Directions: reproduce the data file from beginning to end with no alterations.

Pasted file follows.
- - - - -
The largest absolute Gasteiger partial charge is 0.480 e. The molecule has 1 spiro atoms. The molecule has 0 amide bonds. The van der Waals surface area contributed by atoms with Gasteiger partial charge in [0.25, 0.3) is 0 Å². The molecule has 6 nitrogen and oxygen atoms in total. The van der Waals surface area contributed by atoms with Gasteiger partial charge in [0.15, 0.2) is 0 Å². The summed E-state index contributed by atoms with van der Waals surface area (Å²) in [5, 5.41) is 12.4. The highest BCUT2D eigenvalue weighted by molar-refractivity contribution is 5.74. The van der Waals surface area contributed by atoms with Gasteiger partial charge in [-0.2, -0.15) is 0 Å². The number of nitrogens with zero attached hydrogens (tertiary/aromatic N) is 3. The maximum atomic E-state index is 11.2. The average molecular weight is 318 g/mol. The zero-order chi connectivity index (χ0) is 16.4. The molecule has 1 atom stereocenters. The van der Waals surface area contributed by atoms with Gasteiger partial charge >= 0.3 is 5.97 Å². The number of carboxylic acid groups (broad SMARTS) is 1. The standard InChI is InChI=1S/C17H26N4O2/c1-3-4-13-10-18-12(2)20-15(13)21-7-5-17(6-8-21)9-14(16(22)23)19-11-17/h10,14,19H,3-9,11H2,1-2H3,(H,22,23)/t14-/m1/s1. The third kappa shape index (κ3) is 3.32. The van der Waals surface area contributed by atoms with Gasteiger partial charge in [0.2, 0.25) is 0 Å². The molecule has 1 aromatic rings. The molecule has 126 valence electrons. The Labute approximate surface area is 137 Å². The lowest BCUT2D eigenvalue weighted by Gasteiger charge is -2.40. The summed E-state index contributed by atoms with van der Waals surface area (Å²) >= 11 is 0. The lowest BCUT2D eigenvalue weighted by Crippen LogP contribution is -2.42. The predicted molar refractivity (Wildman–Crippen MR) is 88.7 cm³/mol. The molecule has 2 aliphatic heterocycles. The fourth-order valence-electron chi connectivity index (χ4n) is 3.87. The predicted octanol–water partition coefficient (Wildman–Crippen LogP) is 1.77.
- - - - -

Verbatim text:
The largest absolute Gasteiger partial charge is 0.480 e. The molecule has 1 spiro atoms. The molecule has 0 amide bonds. The van der Waals surface area contributed by atoms with Gasteiger partial charge in [0.25, 0.3) is 0 Å². The molecule has 6 nitrogen and oxygen atoms in total. The van der Waals surface area contributed by atoms with Gasteiger partial charge in [0.15, 0.2) is 0 Å². The summed E-state index contributed by atoms with van der Waals surface area (Å²) in [5, 5.41) is 12.4. The highest BCUT2D eigenvalue weighted by molar-refractivity contribution is 5.74. The van der Waals surface area contributed by atoms with Gasteiger partial charge in [-0.2, -0.15) is 0 Å². The number of nitrogens with zero attached hydrogens (tertiary/aromatic N) is 3. The maximum atomic E-state index is 11.2. The average molecular weight is 318 g/mol. The zero-order chi connectivity index (χ0) is 16.4. The molecule has 1 atom stereocenters. The van der Waals surface area contributed by atoms with Gasteiger partial charge >= 0.3 is 5.97 Å². The number of carboxylic acid groups (broad SMARTS) is 1. The standard InChI is InChI=1S/C17H26N4O2/c1-3-4-13-10-18-12(2)20-15(13)21-7-5-17(6-8-21)9-14(16(22)23)19-11-17/h10,14,19H,3-9,11H2,1-2H3,(H,22,23)/t14-/m1/s1. The third kappa shape index (κ3) is 3.32. The van der Waals surface area contributed by atoms with Gasteiger partial charge in [0.2, 0.25) is 0 Å². The molecule has 1 aromatic rings. The molecule has 126 valence electrons. The Labute approximate surface area is 137 Å². The lowest BCUT2D eigenvalue weighted by Gasteiger charge is -2.40. The summed E-state index contributed by atoms with van der Waals surface area (Å²) >= 11 is 0. The lowest BCUT2D eigenvalue weighted by Crippen LogP contribution is -2.42. The predicted molar refractivity (Wildman–Crippen MR) is 88.7 cm³/mol. The molecule has 2 aliphatic heterocycles. The fourth-order valence-electron chi connectivity index (χ4n) is 3.87. The predicted octanol–water partition coefficient (Wildman–Crippen LogP) is 1.77.